YOU ARE HERE: LAT HomeCollections

Twice Blessed : After 14 Years, a Chance Encounter Reunites a Compton Police Sergeant With the Boy He Gave the Breath of Life


Fourteen years ago, Sgt. Willard Williams of the Compton Police Department saved the life of an 8-month-old baby named Gregory.

Early one Sunday morning in June, 1979, Williams heard a radio dispatch about a dead body at a San Marcus Street home. Williams was the first to arrive on the scene.

"I walked into the living room and a lady and several other people came from the rear portion of the house carrying what appeared to be the lifeless body of an infant," Williams recalls. "They said that it was dead."

Williams grabbed the child, laid him on the couch and began mouth-to-mouth resuscitation. After about a minute and a half, the baby began breathing.

"I think I'll always remember that--it's one of the things I'm proudest of in my 27 years here," Williams says. "I saw an infant . . . in peril and I related to it because that child really hadn't had a chance to live."

Gregory Young, now 14, never knew about his encounter with Williams. But at the beginning of the summer, he signed up for a Compton summer jobs program and was sent to the Compton Police Department to do clerical work.

Although Williams had not seen Gregory since the boy was 4 or 5, Gregory's mother, Victoria Meeks, phones with periodic updates about her son. When Gregory began his job with the Police Department, Williams got a call.

Williams brought the 1979 newspaper story about the incident when he went to police headquarters to reintroduce himself to Gregory.

"I'm thinking, what are the chances that we had the initial encounter that we had and then he ends up working at the Police Department?" Williams says. "I was really happy to see him."

Gregory says he did not know how to react. "He showed me the newspaper article and I was kind of quiet," Gregory says. "I didn't know anything about it.

"I guess I should have told him thank you."

The 10th-grader at Dominguez High School says he wants to be scientist--or a basketball player--when he grows up.

"Gregory is special because God gave him another chance at life," Meeks says. "And he makes me proud. He is really a good kid."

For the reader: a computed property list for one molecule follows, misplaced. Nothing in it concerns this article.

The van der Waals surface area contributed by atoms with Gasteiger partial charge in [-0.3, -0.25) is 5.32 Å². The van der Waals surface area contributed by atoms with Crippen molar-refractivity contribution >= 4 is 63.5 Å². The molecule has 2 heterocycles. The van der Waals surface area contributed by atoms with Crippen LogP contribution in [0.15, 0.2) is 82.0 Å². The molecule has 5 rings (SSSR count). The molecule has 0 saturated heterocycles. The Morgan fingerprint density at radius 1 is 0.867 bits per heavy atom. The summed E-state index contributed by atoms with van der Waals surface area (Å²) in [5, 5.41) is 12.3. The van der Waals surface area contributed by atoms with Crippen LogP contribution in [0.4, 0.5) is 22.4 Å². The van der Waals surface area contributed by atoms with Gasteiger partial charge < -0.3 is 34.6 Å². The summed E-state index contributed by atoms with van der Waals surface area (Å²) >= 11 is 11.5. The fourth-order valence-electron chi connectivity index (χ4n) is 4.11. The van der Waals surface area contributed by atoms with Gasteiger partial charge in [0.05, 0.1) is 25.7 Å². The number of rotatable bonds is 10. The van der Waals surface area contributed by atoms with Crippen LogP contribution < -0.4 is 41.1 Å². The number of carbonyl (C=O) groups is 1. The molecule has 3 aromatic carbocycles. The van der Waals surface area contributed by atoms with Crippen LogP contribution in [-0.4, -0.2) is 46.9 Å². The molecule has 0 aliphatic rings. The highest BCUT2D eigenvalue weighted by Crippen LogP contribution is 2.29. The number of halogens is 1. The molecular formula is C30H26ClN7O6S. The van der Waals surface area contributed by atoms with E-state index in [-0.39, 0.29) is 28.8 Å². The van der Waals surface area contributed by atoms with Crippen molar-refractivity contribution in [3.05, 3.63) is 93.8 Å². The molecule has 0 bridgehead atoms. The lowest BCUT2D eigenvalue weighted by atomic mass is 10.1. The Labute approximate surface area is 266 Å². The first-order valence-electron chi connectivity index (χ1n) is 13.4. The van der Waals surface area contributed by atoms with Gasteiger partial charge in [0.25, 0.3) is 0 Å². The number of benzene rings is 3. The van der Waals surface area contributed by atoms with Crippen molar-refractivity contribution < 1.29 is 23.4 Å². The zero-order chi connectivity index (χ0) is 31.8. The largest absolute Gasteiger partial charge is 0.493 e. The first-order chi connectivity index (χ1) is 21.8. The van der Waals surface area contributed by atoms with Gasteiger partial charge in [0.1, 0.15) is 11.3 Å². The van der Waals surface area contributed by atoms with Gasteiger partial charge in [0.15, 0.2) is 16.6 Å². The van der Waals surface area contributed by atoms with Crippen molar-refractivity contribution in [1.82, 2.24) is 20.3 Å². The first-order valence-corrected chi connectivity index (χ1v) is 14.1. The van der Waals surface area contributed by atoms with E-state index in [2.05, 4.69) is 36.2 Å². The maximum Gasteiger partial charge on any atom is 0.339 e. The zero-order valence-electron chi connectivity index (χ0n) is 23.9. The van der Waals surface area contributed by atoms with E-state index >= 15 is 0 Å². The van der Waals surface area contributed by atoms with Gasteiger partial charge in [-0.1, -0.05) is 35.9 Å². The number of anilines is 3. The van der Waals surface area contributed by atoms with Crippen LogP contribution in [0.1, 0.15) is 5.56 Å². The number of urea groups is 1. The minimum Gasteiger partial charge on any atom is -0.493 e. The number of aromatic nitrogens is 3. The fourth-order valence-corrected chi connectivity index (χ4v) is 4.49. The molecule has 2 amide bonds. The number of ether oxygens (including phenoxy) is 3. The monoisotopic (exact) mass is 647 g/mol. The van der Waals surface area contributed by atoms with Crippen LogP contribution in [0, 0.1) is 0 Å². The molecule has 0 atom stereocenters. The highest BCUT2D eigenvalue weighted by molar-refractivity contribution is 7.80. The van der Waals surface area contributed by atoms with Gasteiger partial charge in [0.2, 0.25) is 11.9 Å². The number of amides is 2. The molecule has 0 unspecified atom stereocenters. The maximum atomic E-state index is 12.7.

For Williams, 53, meeting Gregory again provided some context to a career that is winding down. Police work is often anonymous, he says. A crime prevented, an assault halted or a child saved can seem like isolated incidents in a day. But this incident, Williams says, grew up and came back.

"Now that he's here, you look and say I may have had a direct relationship between his being here now or not," Williams says. "It is a powerful thought. I'm humbled by it."

Gregory has no such grand thoughts when he thinks about what happened to him and Williams.

"He is going to take me on a helicopter trip and no one else is going to go, so it makes me feel kind of good," Gregory says. "He's a friend. He's all right."

Compton Police Chief Hourie Taylor sees Gregory as a powerful statement for his department. At a time when police are often recognized more for negative incidents than positive ones, he says, seeing an intelligent, well-mannered young man like Gregory can make a difference in how officers view their work.

"It makes everybody feel good that someone who is part of this organization is responsible for this kid being alive," Taylor says.

"These things become sort of routine, like just part of the job, when they should mean more than that. In this situation you actually end up seeing the fruits of your labor, seeing this kid grow up positively and be a productive young person."

In the picture that accompanied the 1979 story, Williams, a burly man, holds Gregory and tries to quiet him. The officer's hand is bigger than the boy's head.

Gregory, a lanky 5-foot-11, looks at the picture and screws up his face. "I look ugly," he says.

"Now I reflect back to that night when I first saw his limp body and say hey, this appears to be a good human being developing," Williams says.

"Hopefully, somewhere down the line one day, he may have a chance to do something that really means something to someone."

Los Angeles Times Articles